The “Black Rain” – A Re-assessment on the Dropping of “Little Boy” and “Fat Man” on Japan

In 1965, Masuji Ibuse, a native son of Hiroshima, published his Black Rain (Kuroi Ame).[i] The novel is masterful reconstruction of death from radiation sickness based on the diary of a Hiroshima survivor plus interviews with some 50 hibakusha or victims of the atomic holocaust. Ibuse’s sensitivity to the complex web of emotions in a traditional community torn asunder by this historical event has made Black Rain one of the most acclaimed treatments of the Hiroshima story.

This article seeks to demonstrate how “assessment” issues go beyond testing of historical understanding, meeting examination requirements, or of managing teaching strategies and other pedagogical initiatives, to include wider implications of how historical knowledge is reviewed and re-assessed by historians and history educators.  It was motivated by a recent discussion I had with two upper secondary history teachers who have been teaching for five to seven years. Both do not teach beyond the dropping of “Little Boy” on Hiroshima and “Fat Man” on Nagasaki to indicate their end of their teaching on the Pacific War in August 1945. When asked why is there no discussion on the aftermath of the dropping of the atomic bombs, one teacher replied that it is not in the syllabus, while another admitted that she has no knowledge of the topic to generate discussion with the pupils.[ii] In short, pupils’ historical knowledge on the end of the Pacific War literally ended with the dropping of “Little Boy” and “Fat Man”. Consequently, they are not able to judge and evaluate America’s decision to drop the bombs and to appreciate the impact of the decision.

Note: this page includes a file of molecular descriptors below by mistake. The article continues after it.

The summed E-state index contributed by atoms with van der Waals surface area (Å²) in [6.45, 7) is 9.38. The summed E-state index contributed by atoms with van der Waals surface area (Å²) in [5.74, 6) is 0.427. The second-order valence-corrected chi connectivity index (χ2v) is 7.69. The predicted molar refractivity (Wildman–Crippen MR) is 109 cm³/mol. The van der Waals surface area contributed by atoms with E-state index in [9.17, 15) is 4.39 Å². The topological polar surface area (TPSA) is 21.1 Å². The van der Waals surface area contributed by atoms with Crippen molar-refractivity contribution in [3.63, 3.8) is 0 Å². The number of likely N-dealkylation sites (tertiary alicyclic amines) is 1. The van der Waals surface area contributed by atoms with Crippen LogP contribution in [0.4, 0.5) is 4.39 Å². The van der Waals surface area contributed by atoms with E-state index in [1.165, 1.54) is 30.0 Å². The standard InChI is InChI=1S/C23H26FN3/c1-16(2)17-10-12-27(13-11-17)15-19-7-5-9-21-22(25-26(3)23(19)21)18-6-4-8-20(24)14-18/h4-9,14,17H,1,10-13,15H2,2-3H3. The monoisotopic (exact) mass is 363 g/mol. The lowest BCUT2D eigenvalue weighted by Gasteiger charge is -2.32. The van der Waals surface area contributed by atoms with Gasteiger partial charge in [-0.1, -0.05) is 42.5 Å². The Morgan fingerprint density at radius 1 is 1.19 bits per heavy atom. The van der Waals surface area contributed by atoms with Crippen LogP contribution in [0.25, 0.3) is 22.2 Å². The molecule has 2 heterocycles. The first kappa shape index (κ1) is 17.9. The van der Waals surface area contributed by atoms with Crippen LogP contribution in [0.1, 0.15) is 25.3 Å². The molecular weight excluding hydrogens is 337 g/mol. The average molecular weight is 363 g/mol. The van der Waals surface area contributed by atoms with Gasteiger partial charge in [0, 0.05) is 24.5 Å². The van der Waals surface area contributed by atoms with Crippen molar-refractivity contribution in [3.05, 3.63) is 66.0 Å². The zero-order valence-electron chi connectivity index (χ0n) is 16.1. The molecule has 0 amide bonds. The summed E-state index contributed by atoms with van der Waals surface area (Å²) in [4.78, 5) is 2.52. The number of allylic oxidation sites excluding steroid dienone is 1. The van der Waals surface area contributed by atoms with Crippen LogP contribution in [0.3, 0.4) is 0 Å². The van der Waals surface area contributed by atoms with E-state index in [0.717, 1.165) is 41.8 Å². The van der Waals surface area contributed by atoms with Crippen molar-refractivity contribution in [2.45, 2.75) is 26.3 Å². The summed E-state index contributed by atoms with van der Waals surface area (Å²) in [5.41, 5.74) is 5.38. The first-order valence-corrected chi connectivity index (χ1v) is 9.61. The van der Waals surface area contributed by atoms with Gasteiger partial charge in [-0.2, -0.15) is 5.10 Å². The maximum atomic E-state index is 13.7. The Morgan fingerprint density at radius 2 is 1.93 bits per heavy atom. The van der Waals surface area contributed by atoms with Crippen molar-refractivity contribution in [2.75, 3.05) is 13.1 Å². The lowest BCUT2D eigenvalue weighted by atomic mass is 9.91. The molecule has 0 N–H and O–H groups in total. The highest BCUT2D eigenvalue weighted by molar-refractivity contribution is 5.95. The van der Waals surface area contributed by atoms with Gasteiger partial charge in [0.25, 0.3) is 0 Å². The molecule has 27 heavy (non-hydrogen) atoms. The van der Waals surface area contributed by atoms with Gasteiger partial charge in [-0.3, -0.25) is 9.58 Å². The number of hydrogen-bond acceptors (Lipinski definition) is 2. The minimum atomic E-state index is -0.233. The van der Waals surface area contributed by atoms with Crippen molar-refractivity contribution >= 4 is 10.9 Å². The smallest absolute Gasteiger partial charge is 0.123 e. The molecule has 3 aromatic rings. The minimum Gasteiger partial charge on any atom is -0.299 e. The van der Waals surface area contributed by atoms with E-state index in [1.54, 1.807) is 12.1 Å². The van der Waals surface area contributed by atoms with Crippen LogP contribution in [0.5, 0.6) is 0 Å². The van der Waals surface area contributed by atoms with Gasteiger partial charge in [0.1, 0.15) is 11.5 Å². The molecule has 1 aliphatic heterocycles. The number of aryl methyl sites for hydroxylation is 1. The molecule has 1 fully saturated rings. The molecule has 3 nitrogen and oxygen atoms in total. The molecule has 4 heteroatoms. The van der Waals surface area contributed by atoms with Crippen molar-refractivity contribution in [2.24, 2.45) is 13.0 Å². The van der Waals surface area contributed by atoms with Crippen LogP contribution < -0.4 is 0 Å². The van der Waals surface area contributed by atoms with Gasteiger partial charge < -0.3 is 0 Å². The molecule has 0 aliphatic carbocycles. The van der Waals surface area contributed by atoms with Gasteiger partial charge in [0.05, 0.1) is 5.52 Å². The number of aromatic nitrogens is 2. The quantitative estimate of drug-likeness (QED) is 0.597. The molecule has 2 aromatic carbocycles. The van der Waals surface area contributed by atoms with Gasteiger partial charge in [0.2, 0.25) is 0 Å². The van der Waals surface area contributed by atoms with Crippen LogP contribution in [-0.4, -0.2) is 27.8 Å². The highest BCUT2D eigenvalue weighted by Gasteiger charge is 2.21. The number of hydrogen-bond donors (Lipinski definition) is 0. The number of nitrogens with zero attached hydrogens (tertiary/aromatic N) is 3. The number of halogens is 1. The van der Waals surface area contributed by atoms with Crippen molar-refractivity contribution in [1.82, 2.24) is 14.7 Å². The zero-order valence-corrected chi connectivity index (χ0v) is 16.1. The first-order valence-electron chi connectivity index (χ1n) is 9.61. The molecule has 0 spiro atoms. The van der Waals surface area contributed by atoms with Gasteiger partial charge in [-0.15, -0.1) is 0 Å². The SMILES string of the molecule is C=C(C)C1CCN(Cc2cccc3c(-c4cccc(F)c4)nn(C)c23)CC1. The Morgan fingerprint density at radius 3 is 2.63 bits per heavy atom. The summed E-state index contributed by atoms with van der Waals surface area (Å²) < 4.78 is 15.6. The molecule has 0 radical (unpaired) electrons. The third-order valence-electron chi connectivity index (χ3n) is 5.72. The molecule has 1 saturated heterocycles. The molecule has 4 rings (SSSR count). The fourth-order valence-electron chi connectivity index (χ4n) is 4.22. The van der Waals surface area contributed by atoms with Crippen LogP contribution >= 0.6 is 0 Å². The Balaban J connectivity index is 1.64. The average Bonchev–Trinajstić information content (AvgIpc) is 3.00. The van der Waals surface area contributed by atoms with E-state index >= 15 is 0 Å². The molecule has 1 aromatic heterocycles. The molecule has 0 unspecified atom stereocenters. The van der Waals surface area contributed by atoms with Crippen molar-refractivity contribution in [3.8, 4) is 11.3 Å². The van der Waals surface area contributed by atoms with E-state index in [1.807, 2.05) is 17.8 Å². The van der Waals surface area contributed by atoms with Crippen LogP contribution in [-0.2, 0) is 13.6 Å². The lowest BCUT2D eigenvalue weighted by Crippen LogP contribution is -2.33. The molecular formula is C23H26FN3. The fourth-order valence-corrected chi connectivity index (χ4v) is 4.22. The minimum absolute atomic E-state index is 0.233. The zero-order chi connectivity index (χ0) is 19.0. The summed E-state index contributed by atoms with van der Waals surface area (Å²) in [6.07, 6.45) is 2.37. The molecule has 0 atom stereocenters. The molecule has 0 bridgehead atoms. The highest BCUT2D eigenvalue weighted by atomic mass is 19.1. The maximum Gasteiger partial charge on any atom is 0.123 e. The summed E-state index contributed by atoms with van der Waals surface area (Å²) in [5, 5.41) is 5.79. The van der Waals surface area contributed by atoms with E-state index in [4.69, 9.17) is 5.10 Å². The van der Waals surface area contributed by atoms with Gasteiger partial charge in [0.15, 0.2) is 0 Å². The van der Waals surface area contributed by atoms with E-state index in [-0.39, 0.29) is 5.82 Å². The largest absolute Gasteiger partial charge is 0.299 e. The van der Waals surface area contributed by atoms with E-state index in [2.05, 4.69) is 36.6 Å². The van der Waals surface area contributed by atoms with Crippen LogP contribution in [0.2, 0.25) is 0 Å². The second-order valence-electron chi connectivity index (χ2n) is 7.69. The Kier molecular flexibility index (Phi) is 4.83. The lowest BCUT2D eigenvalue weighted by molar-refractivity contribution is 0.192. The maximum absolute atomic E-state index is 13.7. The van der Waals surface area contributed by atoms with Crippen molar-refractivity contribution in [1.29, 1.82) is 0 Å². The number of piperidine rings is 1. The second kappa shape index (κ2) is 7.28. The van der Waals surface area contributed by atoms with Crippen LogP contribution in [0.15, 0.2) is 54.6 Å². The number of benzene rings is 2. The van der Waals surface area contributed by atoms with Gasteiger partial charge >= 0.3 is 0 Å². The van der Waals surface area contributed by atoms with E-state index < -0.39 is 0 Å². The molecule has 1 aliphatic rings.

If we are passionate about teaching history, and to impart the craft of the historian to our pupils, we have to give pupils a more holistic understanding (or “Total History”) of the events in history and their relevance to our lives today. We need to allow our pupils to appreciate – and to interpret - the wider implications of development of events in the past and present.  This implies that to promote historical understanding and meaningful assessment for learning, we need to anchor decisions on what and how to assess to the clarity of purpose, that is, the why. Pupils would then be able to appreciate concepts of Change and Continuity, Cause and Consequence (or Causation), Similarity and Difference, and Empathy. It is also important to note that, if the teacher has his/her biased interpretation of a historical event, such as the war in the Pacific, it is likely to be reflected in his/her narration of events. The sources selected could also reinforce the teacher’s biased interpretation. We all know that history is one subject that provides opportunities for the teacher to influence the perceptions of pupils towards the historical past, especially controversial, “turning-points” events.


An Inspiring Quote

"[Open-mindedness] includes an active desire to listen to more sides than one; to give heed to facts from whatever source they come; to give full attention to alternative possibilities; to recognize the possibility of error even in the beliefs that are dearest to us."

~ John Dewey, How We Think

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